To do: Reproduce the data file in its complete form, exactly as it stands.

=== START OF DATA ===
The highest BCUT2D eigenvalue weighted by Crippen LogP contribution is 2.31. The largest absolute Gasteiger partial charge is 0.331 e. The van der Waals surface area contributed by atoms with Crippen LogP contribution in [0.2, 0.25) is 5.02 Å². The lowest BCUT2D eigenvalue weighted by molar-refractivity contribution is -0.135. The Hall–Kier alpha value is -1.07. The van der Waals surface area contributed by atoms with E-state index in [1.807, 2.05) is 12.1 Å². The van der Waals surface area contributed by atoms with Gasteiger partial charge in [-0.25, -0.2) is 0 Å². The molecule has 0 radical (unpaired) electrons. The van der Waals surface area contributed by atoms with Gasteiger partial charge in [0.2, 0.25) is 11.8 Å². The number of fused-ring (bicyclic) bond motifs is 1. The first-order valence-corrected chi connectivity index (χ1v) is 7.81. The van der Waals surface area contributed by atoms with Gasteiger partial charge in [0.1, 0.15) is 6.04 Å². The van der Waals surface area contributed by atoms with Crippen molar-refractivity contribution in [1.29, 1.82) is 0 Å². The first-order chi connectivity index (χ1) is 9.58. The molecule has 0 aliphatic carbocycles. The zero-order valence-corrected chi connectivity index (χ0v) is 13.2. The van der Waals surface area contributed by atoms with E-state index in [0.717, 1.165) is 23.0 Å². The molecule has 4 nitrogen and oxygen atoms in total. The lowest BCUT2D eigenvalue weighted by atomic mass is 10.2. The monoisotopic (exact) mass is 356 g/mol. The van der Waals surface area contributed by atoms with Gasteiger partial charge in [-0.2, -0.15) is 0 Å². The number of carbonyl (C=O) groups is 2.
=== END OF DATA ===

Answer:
The highest BCUT2D eigenvalue weighted by Crippen LogP contribution is 2.31. The largest absolute Gasteiger partial charge is 0.331 e. The van der Waals surface area contributed by atoms with Crippen LogP contribution in [0.2, 0.25) is 5.02 Å². The lowest BCUT2D eigenvalue weighted by molar-refractivity contribution is -0.135. The Hall–Kier alpha value is -1.07. The van der Waals surface area contributed by atoms with E-state index in [1.807, 2.05) is 12.1 Å². The van der Waals surface area contributed by atoms with Gasteiger partial charge in [-0.25, -0.2) is 0 Å². The molecule has 0 radical (unpaired) electrons. The van der Waals surface area contributed by atoms with Gasteiger partial charge in [0.2, 0.25) is 11.8 Å². The number of fused-ring (bicyclic) bond motifs is 1. The first-order valence-corrected chi connectivity index (χ1v) is 7.81. The van der Waals surface area contributed by atoms with Gasteiger partial charge in [0.1, 0.15) is 6.04 Å². The van der Waals surface area contributed by atoms with Crippen molar-refractivity contribution in [1.29, 1.82) is 0 Å². The first-order chi connectivity index (χ1) is 9.58. The molecule has 0 aliphatic carbocycles. The zero-order valence-corrected chi connectivity index (χ0v) is 13.2. The van der Waals surface area contributed by atoms with E-state index in [0.717, 1.165) is 23.0 Å². The molecule has 4 nitrogen and oxygen atoms in total. The lowest BCUT2D eigenvalue weighted by atomic mass is 10.2. The monoisotopic (exact) mass is 356 g/mol. The van der Waals surface area contributed by atoms with Gasteiger partial charge in [-0.2, -0.15) is 0 Å². The number of carbonyl (C=O) groups is 2.